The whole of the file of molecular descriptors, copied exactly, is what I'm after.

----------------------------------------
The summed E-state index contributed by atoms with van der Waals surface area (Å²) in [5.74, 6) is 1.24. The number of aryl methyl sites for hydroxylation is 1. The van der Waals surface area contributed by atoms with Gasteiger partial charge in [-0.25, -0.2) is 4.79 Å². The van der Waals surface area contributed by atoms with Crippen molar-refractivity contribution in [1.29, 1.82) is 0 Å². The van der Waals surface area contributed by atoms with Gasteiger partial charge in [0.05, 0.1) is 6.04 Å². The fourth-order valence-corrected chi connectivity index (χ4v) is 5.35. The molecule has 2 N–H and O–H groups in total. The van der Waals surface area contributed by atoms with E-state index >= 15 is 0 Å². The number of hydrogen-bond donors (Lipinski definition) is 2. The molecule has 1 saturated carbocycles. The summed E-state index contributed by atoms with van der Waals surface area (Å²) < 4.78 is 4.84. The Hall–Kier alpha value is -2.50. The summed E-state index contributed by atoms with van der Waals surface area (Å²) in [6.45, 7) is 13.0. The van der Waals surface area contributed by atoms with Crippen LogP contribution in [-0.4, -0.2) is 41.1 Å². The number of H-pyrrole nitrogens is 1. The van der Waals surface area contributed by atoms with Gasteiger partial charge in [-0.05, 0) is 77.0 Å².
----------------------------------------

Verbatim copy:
The summed E-state index contributed by atoms with van der Waals surface area (Å²) in [5.74, 6) is 1.24. The number of aryl methyl sites for hydroxylation is 1. The van der Waals surface area contributed by atoms with Gasteiger partial charge in [-0.25, -0.2) is 4.79 Å². The van der Waals surface area contributed by atoms with Crippen molar-refractivity contribution in [1.29, 1.82) is 0 Å². The van der Waals surface area contributed by atoms with Gasteiger partial charge in [0.05, 0.1) is 6.04 Å². The fourth-order valence-corrected chi connectivity index (χ4v) is 5.35. The molecule has 2 N–H and O–H groups in total. The van der Waals surface area contributed by atoms with E-state index >= 15 is 0 Å². The number of hydrogen-bond donors (Lipinski definition) is 2. The molecule has 1 saturated carbocycles. The summed E-state index contributed by atoms with van der Waals surface area (Å²) < 4.78 is 4.84. The Hall–Kier alpha value is -2.50. The summed E-state index contributed by atoms with van der Waals surface area (Å²) in [6.45, 7) is 13.0. The van der Waals surface area contributed by atoms with Crippen LogP contribution in [-0.4, -0.2) is 41.1 Å². The number of H-pyrrole nitrogens is 1. The van der Waals surface area contributed by atoms with Gasteiger partial charge in [-0.05, 0) is 77.0 Å².